white people embracing

The fact that the dominant race in mainstream media today is still white, even though we’ve convinced ourselves that racism is over and we can all hold hands and sing Kumbaya or some shit, is a problem.  (And if you’re thinking, But it’s not a problem NOW! So many shows have black people in it! Please refer to this recent study. Yes, it is improving, but it is nowhere near equal).  Representation is important, no matter what anyone says otherwise.  Do you know what it feels like to not see yourself, to feel invisible to the masses?  And if you do see yourself, it is usually a racist caricature?  People of colour are often used as an accessory or side-character to provide contrast; the sassy black woman, the silly black dude friend, the nerdy Asian kid, the lol-look-how-foreign-they-are-isn’t-it-hilarious [insert basically any non-white race here] person (Raj from The Big Bang Theory, anyone? Not that Raj is by any means the only problem with that atrocity of a show, but add that to the tally)…the list goes on.  And that’s not to mention the fetishization of other cultures that occurs on the regular.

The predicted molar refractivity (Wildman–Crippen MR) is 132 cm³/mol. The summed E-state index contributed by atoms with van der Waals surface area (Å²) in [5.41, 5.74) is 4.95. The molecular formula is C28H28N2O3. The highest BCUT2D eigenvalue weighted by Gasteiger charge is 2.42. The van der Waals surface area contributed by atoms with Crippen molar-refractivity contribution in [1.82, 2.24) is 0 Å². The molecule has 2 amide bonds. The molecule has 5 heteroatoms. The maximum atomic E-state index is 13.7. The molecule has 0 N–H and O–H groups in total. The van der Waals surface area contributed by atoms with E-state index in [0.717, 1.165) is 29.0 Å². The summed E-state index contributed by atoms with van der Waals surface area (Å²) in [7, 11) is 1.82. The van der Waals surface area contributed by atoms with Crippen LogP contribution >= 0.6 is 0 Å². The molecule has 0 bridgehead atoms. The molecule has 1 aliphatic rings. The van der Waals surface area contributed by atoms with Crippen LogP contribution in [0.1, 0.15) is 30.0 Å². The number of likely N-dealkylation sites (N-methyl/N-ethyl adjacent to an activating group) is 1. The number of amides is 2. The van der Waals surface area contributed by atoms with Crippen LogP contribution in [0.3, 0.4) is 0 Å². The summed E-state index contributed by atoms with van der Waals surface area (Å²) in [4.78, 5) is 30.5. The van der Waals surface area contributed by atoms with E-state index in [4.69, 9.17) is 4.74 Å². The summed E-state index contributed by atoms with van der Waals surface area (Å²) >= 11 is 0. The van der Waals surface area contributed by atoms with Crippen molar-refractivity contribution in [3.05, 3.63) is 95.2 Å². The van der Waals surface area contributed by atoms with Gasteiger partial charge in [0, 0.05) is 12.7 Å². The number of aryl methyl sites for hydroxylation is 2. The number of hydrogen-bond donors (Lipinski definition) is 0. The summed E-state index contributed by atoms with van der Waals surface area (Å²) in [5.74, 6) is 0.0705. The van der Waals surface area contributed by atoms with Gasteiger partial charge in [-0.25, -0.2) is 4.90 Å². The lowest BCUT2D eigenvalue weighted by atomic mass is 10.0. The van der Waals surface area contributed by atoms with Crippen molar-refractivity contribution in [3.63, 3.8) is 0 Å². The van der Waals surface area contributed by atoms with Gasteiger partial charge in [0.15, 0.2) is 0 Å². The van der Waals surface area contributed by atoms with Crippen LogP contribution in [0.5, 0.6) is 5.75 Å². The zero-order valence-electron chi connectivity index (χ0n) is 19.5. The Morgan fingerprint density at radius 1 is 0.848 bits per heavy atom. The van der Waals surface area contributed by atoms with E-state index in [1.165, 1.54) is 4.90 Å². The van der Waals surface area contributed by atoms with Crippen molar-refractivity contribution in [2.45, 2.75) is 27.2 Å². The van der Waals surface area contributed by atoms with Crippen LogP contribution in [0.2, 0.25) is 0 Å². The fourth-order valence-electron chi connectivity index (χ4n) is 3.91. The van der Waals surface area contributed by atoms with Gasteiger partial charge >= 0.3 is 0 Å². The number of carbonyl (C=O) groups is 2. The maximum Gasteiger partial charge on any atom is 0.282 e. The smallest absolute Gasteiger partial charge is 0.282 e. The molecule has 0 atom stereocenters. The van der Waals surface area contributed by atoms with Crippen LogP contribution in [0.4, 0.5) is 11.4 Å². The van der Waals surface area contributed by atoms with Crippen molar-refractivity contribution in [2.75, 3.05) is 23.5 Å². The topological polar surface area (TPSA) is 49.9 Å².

Lack of racial diversity in a TV show or movie or book doesn’t automatically mean it sucks.  I love me some Friends and How I Met Your Mother (except the last episode. Fuck the last episode).  And, well, some of the things that don’t have racial diversity do suck on their own terms, such as pretty much all Nicholas Sparks books and movies.  All I’m saying is, it’s important to notice these things, and think about what they say about our society.  It’s not a coincidence, and it’s frequent enough that it has an effect on the general population.